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Karen Campion, from Silver Spring, MD, is a Sociology major with certificates in Near Eastern Studies and Arabic Language, who won the Shapiro Prize for Academic Excellence. Clare Herceg, from Sugar Loaf, NY, is a Woodrow Wilson School major with certificates in Arabic Language and Culture and in Near Eastern Studies. Each of them has fashioned a fine academic record, and each has a strong background in terms of service and international experience. Each speaks Arabic and has dealt with Middle East issues, both over there and at U.S. institutions.

Karen and Clare will carry out their joint project inthe Nablus governate in the West Bank of the Palestinian territories, which is home to over 80,000 refugees. Many of those refugees reside in four mainrefugee camps, all of which are plagued by serious problems, such as overcrowded schools, high unemployment, poor water and sewage networks, etc. Over 40 percent of the population is under theage of 14, and the children are particularly vulnerable to the challenges posed by poverty and ongoing political instability.

Tomorrow’s Youth Organization (TYO), an American NGO that works in disadvantaged areas of the Middle East, is one of the few international groups to serve these impoverished refugee communities. In Nablus, TYO offers high-quality early childhood programs to enrich children’s social, intellectual and physical development as creative and engaged citizens. Its core program is aimed at children 4-8, but also attempts to engage their parents and train college-age volunteers to assist in the work.

The responsibilities of Karen and Clare will include:

  • Teaching classes and developing a class curriculum

  • Creating an outreach strategy to work with local and international partners to
    strengthen TYO's presence in the community and bring in new funding and
    support for its programs

  • Supporting TYO’s existing programs, including initiatives geared towards women's empowerment 

  • Performing a comprehensive needs assessment of the local communities and suggesting programs to better serve them; and

  • If time permits, assisting TYO in implementing changes to existing programs and crafting new programs.

About this, Karen and Clare said:

“We will work with Tomorrow's Youth Organization to help them better serve the
impoverished and refugee populations of Nablus, in the West Bank. TYO's primary
focus is its after-school program for children from the four refugee camps around Nablus and some of the poorest neighborhoods within the city itself. These classes (which cover subjects like drama, computers, English, and music) are designed to help the kids work through the trauma they experience on a day-to-day basis from the ongoing violence of the Israeli-Palestinian conflict and chronic poverty inherent to the ongoing refugee problem. TYO also runs parenting classes for the childrens' parents, a volunteer program for students from the local university, and an entrepreneurship and business development program for women.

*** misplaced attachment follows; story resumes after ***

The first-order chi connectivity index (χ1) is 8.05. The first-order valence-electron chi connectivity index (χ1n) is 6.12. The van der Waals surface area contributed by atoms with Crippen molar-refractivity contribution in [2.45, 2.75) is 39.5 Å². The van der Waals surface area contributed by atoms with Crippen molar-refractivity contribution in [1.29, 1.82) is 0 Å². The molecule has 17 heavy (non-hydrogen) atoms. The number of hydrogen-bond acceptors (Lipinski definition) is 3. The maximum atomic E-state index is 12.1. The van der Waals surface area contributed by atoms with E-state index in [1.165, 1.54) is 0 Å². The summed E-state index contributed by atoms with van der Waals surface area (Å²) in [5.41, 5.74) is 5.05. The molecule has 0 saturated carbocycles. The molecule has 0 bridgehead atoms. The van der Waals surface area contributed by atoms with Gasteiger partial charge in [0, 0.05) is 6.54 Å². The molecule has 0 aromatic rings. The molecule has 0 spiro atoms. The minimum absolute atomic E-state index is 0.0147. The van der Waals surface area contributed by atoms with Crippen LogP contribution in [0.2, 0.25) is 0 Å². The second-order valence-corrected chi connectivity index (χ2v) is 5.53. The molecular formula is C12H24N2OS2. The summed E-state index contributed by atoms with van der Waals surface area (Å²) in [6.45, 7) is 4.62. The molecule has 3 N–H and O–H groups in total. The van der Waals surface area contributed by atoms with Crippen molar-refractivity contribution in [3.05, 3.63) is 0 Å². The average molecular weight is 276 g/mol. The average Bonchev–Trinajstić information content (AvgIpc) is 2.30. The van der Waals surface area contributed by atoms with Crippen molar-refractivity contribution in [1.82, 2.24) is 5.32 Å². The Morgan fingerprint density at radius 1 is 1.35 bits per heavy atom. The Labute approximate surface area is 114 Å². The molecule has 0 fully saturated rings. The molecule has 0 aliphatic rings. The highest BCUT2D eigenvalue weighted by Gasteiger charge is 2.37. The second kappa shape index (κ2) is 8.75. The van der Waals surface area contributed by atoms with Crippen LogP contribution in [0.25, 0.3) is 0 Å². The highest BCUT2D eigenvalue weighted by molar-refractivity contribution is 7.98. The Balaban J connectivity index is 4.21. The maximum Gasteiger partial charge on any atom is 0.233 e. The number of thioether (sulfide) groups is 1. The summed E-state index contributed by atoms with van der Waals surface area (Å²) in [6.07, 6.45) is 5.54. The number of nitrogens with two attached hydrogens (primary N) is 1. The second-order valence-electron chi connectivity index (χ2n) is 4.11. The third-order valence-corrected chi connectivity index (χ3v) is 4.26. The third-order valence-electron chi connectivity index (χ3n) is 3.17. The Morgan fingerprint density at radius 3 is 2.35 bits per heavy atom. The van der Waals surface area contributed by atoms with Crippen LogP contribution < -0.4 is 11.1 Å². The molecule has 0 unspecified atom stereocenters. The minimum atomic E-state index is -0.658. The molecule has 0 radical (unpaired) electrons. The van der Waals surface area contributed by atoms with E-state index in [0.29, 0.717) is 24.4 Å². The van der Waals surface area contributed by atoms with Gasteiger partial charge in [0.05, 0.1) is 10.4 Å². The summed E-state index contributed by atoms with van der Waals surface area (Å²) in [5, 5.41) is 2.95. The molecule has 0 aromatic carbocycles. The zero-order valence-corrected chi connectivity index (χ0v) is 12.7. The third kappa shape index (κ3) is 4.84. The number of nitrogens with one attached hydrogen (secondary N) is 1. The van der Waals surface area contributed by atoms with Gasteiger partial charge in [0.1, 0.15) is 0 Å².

Page Title

Karen Campion

& Clare Herceg,

Class of 2011

“We contacted many NGOs working with refugees in the Middle East, and found a number of organizations doing really indispensable work in the region. Nevertheless, it was clear that we could leave a significant and lasting impact by working with TYO in Nablus because TYO is a small organization with deep ties to the local community. We collaborated with TYO's director to design a project that responds to important needs at TYO while playing to our strengths and interests.

“While there, we will put together a comprehensive outreach strategy for TYO and conduct a needs assessment in the local community. In putting together the outreach strategy, we will work with local and international partners to strengthen TYO's presence in the community and bring in new funding and support for its programs. For the needs assessment, we will meet with members of the community to understand what TYO is doing well, how their programs can be improved, and what kinds of needs are currently going unmet. At the end of that process, we will propose and design new initiatives and program adjustments to make sure TYO is serving Nablus's children and their community in the most effective possible way. We will also teach classes directly and support some of TYO's ongoing programs.”